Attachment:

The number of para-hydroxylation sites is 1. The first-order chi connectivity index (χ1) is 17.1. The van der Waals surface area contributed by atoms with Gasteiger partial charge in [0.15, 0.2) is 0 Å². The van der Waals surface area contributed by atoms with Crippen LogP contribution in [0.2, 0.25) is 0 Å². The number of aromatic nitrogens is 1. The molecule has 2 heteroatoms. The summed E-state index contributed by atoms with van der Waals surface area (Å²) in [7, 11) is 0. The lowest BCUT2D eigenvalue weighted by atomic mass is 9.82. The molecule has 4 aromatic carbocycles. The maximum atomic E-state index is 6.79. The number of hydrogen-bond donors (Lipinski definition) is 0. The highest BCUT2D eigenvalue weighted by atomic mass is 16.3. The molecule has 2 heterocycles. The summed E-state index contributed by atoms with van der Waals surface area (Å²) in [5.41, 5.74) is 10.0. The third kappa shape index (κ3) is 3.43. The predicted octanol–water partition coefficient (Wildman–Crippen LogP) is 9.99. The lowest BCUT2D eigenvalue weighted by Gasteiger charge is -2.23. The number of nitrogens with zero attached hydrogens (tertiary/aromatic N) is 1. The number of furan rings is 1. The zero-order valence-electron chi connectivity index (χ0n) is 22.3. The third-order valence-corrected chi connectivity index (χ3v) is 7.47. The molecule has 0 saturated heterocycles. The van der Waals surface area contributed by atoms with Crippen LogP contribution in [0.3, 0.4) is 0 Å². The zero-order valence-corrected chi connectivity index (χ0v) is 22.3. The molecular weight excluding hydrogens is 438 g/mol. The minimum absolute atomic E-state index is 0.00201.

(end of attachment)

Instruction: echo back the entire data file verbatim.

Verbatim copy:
The number of para-hydroxylation sites is 1. The first-order chi connectivity index (χ1) is 17.1. The van der Waals surface area contributed by atoms with Gasteiger partial charge in [0.15, 0.2) is 0 Å². The van der Waals surface area contributed by atoms with Crippen LogP contribution in [0.2, 0.25) is 0 Å². The number of aromatic nitrogens is 1. The molecule has 2 heteroatoms. The summed E-state index contributed by atoms with van der Waals surface area (Å²) in [7, 11) is 0. The lowest BCUT2D eigenvalue weighted by atomic mass is 9.82. The molecule has 4 aromatic carbocycles. The maximum atomic E-state index is 6.79. The number of hydrogen-bond donors (Lipinski definition) is 0. The highest BCUT2D eigenvalue weighted by atomic mass is 16.3. The molecule has 2 heterocycles. The summed E-state index contributed by atoms with van der Waals surface area (Å²) in [5.41, 5.74) is 10.0. The third kappa shape index (κ3) is 3.43. The predicted octanol–water partition coefficient (Wildman–Crippen LogP) is 9.99. The lowest BCUT2D eigenvalue weighted by Gasteiger charge is -2.23. The number of nitrogens with zero attached hydrogens (tertiary/aromatic N) is 1. The number of furan rings is 1. The zero-order valence-electron chi connectivity index (χ0n) is 22.3. The third-order valence-corrected chi connectivity index (χ3v) is 7.47. The molecule has 0 saturated heterocycles. The van der Waals surface area contributed by atoms with Crippen LogP contribution in [0.3, 0.4) is 0 Å². The zero-order valence-corrected chi connectivity index (χ0v) is 22.3. The molecular weight excluding hydrogens is 438 g/mol. The minimum absolute atomic E-state index is 0.00201.